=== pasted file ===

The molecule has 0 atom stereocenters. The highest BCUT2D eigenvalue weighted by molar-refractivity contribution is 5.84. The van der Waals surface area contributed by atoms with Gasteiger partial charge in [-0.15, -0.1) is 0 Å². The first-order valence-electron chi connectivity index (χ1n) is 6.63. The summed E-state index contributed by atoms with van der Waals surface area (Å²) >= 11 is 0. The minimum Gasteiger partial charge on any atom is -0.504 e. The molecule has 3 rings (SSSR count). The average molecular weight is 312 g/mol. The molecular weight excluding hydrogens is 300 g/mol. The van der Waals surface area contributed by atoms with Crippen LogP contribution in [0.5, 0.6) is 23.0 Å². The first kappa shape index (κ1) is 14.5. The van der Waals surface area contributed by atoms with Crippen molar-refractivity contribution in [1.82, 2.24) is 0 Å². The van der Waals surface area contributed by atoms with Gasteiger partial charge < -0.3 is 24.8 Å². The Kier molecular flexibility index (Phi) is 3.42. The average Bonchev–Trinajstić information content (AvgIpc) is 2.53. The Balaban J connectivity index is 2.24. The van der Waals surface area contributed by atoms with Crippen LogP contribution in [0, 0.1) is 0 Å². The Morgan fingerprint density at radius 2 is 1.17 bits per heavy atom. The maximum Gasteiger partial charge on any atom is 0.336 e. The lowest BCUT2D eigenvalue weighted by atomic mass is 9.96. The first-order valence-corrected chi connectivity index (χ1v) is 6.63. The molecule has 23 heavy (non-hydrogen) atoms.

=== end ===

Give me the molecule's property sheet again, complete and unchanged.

The molecule has 0 atom stereocenters. The highest BCUT2D eigenvalue weighted by molar-refractivity contribution is 5.84. The van der Waals surface area contributed by atoms with Gasteiger partial charge in [-0.15, -0.1) is 0 Å². The first-order valence-electron chi connectivity index (χ1n) is 6.63. The summed E-state index contributed by atoms with van der Waals surface area (Å²) >= 11 is 0. The minimum Gasteiger partial charge on any atom is -0.504 e. The molecule has 3 rings (SSSR count). The average molecular weight is 312 g/mol. The molecular weight excluding hydrogens is 300 g/mol. The van der Waals surface area contributed by atoms with Crippen LogP contribution in [0.5, 0.6) is 23.0 Å². The first kappa shape index (κ1) is 14.5. The van der Waals surface area contributed by atoms with Crippen molar-refractivity contribution in [1.82, 2.24) is 0 Å². The van der Waals surface area contributed by atoms with Gasteiger partial charge < -0.3 is 24.8 Å². The Kier molecular flexibility index (Phi) is 3.42. The average Bonchev–Trinajstić information content (AvgIpc) is 2.53. The Balaban J connectivity index is 2.24. The van der Waals surface area contributed by atoms with Crippen LogP contribution in [0, 0.1) is 0 Å². The Morgan fingerprint density at radius 2 is 1.17 bits per heavy atom. The maximum Gasteiger partial charge on any atom is 0.336 e. The lowest BCUT2D eigenvalue weighted by atomic mass is 9.96. The first-order valence-corrected chi connectivity index (χ1v) is 6.63. The molecule has 23 heavy (non-hydrogen) atoms.